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Thread: The purrrfect thread. Because nobody's purrrfect, unless they're a cat.

  1. #601
    Senior Member daeman's Avatar
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    «Φύσει ων αριστοκρατικός αποστρέφεται ο γάτος την υπερβολικήν οικειότητα, την αδιακρισίαν και ιδίως πάσαν αξίωσιν περιορισμού της απολύτου αυτού ανεξαρτησίας. Υπεραγαπά μεν τας θωπείας, αλλά μόνον όταν έχη όρεξιν αυτών. Αρέσκεται να πηδά εις τα γόνατά μας, όχι όμως και να συλλαμβάνεται αγροίκως εκ του τραχήλου δια να τοποθετηθή επ' αυτών ως δέμα· προσκαλούμενος ουδέποτε έρχεται αμέσως ή κατ' ευθείαν, αλλά μετά τινα αναβολήν και δι' ελιγμού, ωσεί θέλων ν' αποδείξη ότι προσήλθεν ως φίλος αυθορμήτως και ουχί ως δούλος υπακούσας εις προσταγήν. Πολύ μάλλον και του σκύλου και παντός άλλου ζώου ευχαριστείται να μένη μακράς ώρας εις τον κοιτώνα μας, αναπαυόμενος παρά την εστίαν ή επισκοπών τους διαβάτας εκ του παραθύρου, αλλά θεωρεί προδοσίαν το να μη ανοιχθή εις αυτόν αμέσως η θύρα, άμα επιθυμήσει να εξέλθη. Υπέρ παν όμως άλλο βδελύσσεται τους διακόπτοντας την σειράν των συλλογισμών του όταν ονειροπολή ή τον ύπνον του όταν κοιμάται. Τούτο κάλλιστα εγνώριζεν ο προφήτης Μωάμεθ, όστις σπεύδων ημέραν τινά να μεταβή εις την εσπερινήν προσευχήν επροτίμησε να κόψη δια ψαλίδος την άκραν του ενδύματός του, παρά να ταράξη την ανάπαυσιν του επ' αυτού αποκοιμηθέντος ευνοουμένου του γάτου.»

    Εμμανουήλ Ροΐδης, από το κείμενο «Iστορία μιας γάτας».
    Θεωρητικά, θεωρία και πράξη είναι το ίδιο πράγμα. Στην πράξη, όμως, διαφέρουν.
    When this you see, remember me and bear me in your mind, let all the world say what they may, speak of me as you find.

  2. #602
    Senior Member Earion's Avatar
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    Φαντάζομαι δεν γράφουμε μόνο ύμνους στις γάτες σ' αυτό το νηματάκι, ε;


    Tibbles the killer
    How cats have led to the decline in other species
    by JEREMY MYNOTT

    Peter P. Marra and Chris Santella
    CAT WARS
    The devastating consequences of a cuddly killer
    212pp. Princeton University Press. £18.95
    (US $24.95). ISBN: 978-0-691-16741-1


    In 1894, a new lighthouse keeper took up his post on Stephens Island, an otherwise uninhabited wilderness of crags and dense vegetation off mainland New Zealand. He brought with him one companion, a cat, with the disarming name of Tibbles. The keeper, David Lyall, was a keen amateur naturalist and took great interest in the prey Tibbles regularly brought home, as cats do, which included specimens of a strange flightless songbird, hitherto unknown to science. Lyall sent skins of various specimens to prominent ornithologists of the day, and the birds came to be recognized as a new species, which was named the Stephens Island Wren, with the congratulatory scientific name Xenicus lyalli (“Lyall’s stranger”)—Tibbles, however, had arrived on the island already pregnant, and she and her offspring exterminated the wren, which had no natural predators, and in just over a year they thus rendered extinct an endemic species that had evolved over many millennia to adapt to that particular habitat.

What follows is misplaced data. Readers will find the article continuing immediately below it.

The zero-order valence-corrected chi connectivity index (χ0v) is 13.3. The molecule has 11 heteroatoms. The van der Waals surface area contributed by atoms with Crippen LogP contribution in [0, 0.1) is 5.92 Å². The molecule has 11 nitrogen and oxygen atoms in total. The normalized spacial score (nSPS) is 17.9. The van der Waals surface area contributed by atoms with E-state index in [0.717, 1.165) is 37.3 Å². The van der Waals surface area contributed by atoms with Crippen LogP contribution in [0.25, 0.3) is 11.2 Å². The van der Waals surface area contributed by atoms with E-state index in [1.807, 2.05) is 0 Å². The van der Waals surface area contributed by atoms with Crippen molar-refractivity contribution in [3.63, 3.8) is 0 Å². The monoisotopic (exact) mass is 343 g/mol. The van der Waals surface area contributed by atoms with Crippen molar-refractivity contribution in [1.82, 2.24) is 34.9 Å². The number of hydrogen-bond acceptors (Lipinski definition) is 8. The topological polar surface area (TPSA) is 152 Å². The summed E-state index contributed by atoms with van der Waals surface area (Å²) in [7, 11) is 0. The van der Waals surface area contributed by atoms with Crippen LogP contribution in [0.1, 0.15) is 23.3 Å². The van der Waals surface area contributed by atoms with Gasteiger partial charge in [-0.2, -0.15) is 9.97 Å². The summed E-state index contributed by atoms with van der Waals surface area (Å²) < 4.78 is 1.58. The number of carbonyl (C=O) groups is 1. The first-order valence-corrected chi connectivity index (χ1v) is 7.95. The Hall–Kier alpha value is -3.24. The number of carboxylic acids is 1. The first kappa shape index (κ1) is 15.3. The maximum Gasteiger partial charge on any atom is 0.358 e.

This island story is a familiar one now. A study in 2011 of the impact of cats on endangered vertebrate species on some 120 islands around the world concluded that cats had significantly contributed to the decline or extinction of 123 species of birds (including songbirds, parrots and penguins), twenty-five reptiles and twenty-seven mammals (including even a lemur and a bat). But the carnage inflicted by this predatory species is not restricted to islands, which, it can be argued, are a special case. It is estimated that there are as many as 100 million feral (unowned or semi-owned) cats in the USA that kill up to 4 billion birds a year, and in this campaigning study Peter Marra and Chris Santella argue that it is now time to recognize the threat free-ranging cats pose for biodiversity. They advocate radical solutions, including licensing and other restrictions on domestic cats as well as the large-scale culling of feral populations—proposals, they note, that are not likely to make them many friends among cat-owners.

    Marra and Santella outline the long history of domestication that has made the cat so popular a species. The domestic cat, Felis catus, seems on the genetic evidence to have evolved from an ancient Near Eastern wildcat, Felis silvestris lybica; and archaeological remains confirm that it was in the Fertile Crescent, the cradle of civilization some 10,000 years ago, where cats first lived in close association with humans. Conditions there favoured early experiments in agriculture, and the storage of grain and other produce will have attracted granivorous rodents and birds, which in turn provided a ready food supply for a strain of cats sufficiently tolerant of human proximity. So began the relationship of commensalism (“sharing the same table”), which offered humans the benefits of efficient pest control and cuddly pets, and enabled cats to spread to every corner of the globe and become, along with rats, one of the most successful invasive (that is, non-native) species on earth.